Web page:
Out Standing In His Field

For Jay Wiley, work is pure poetry

by Tom Gresham

Jay Wiley, founder and president of Arbortech Chimney Corners Nursery in Colchester, launched his career in landscape design when he left his construction job on the World Trade Center to climb trees for $7 an hour. "You get to climb trees and get paid for it!" he recalls exclaiming.

Transplanted Vermonters often cite a host of reasons for their move to the Green Mountain State: the natural surroundings, the pace of life, the people, the climate. Jay Wiley's motivation for moving to the North Country was much more specific and unusual: the trees.

Not just the presence of trees and their appealing role in the state's environment, but the trees themselves. He had an ardent interest in their character, quality and quantity; in their health and ability to flourish; and in what made them that way.

Wiley has a high capacity for wonder and he allows it to drive him where it likes. Small details others might overlook send him into a state of ecstasy. For instance, he says, every time he boards an airplane, he settles into his seat with the anticipation of a child on his first flight. Once afloat, Wiley cannot believe those are clouds outside his window.

For 25 years, Wiley has remained transfixed by Vermont and its famously robust environment. As a landscape designer, he has fashioned a career that allows him to interact continuously with the natural world that excites him so much. He is the founder of Arbortech Chimney Corners Nursery in Colchester, a thriving nursery with a sizable landscape design business.

He's also a father, an amateur poet and, most conspicuously, an aesthete, constantly in search of the mystical and beautiful in life.

"I'm all about magic and mystery," Wiley says. "I'm always looking for it in places, particularly during the last few years. Hey, that's what it's all about."

Wiley's landscaping career was launched the day he chose trees over skyscrapers or, in another sense, nature's wonders over man's. At the time, Wiley was a construction worker involved in the building of the World Trade Center, but when he spotted an advertisement for a tree-climber position paying $7 an hour, he left construction work and never looked back.

"I was just like, 'Wow, what a concept!'" Wiley says. "'You get to climb trees and get paid for it.' It was a big project for the five boroughs of New York City. I started to get interested in why trees did this and why they did that. I wanted to know why different trees responded to soils differently. I began to read about trees and I began to understand the physiology of trees."

Wiley soon started to work on Long Island where he labored on several massive estates, learning, he says, traditional styles of landscaping in sometimes stunning settings.

"It was a very good situation for me," Wiley says. "I got to work in some really great spots."

Wiley eventually began to serve as a consultant, writing treatment programs for trees. In the evenings, he supplemented his income by refinishing furniture.

By the late 1970s, he had visited Vermont and been charmed by its tantalizing array of trees. After considering the move north for some time, Wiley followed through in 1978.

"I'd been to Vermont to visit and decided I really wanted to work up here," he says. "I finally made up my mind to make the move, so I sold everything I had all my possessions, I think it was about $6,000 worth and just left."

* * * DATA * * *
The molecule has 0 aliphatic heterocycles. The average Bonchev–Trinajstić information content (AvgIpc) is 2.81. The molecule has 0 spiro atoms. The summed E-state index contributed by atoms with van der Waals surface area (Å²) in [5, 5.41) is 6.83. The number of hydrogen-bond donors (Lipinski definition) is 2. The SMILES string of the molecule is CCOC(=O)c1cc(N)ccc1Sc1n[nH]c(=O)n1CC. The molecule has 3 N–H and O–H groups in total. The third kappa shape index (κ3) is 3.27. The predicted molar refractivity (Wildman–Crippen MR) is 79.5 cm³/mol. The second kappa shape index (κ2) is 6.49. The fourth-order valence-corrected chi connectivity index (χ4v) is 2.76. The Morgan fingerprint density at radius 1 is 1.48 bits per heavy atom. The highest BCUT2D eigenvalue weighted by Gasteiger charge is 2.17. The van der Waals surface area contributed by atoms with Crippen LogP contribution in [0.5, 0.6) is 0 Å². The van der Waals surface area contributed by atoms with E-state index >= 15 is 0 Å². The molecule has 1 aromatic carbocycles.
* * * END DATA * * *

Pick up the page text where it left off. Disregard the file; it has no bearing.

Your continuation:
Wiley arrived in Burlington with his truck and a set of tools and found the whole state suffering from a gypsy moth epidemic. "It made it tough to find work," he says with a grimace. In the lean early days, when he struggled to find jobs, Wiley hauled anything that was asked of him in his truck.

He also found that friends, though he was new to the area, were quick to help. He remembers, in particular, one reliable Burlington customer named Alice O'Brien.

Arbortech's location at Chimney Corners, Exit 17 off Interstate 89, is a prime location for attracting retail customers. Ben Vicere works in the retail part of the business.

"She would always ask me how things were going before she would tell me how much work she needed done," Wiley says. "It took me a while to figure out what she was doing. That was sort of the way it went for a while. It was a fight, but I was very lucky. I had a lot of wonderful people that I met early on who mentored me and guided me and just helped me in lots of different ways."

Wiley says his first two years in Vermont were very difficult. He lived first in an apartment above a tobacco shop in Burlington and then moved to a trailer in Huntington. Wiley remembers he spent a brutal winter in the country. He parked his truck at the top of a hill so he could jump-start it in the mornings and let it roll into motion.

Eventually, he began to approach commercial accounts. He attempted to convince them of the need to handle their exterior facilities with the same care they used for their interior facilities.

"Businesses make a considerable investment in their exteriors and they've got a couple choices of what to do with them," Wiley says. "They can cross their fingers and hope it works out or they can be proactive and work with science and reduce the cost of maintenance."

Wiley's pitch worked, and he began to gain corporate accounts, including Trinity College and IBM. Within two years, Arbortech had 50 full-time people working at IBM.

"That job really put us on the map," he says.

Arbortech quickly found work with developers looking for landscaping experts. Wiley says Bobby Miller, a local developer, was particularly critical to his successful foray into the development world.

"When I started bidding commercial work, I really didn't understand the process at all," Wiley says. "I was confused by all of it. He is an early riser, and I spent many, many mornings with him at 5 a.m. drinking coffee. He would listen to my tales of woe. He was very generous with his time and experience."

Wiley bought property in Colchester near Chimney Corners in 1981 and established a base in a barn there, using the hay loft for an office and renting out an adjoining house for income. The operations continued to grow during the 1980s as Arbortech captured more and more commercial bids.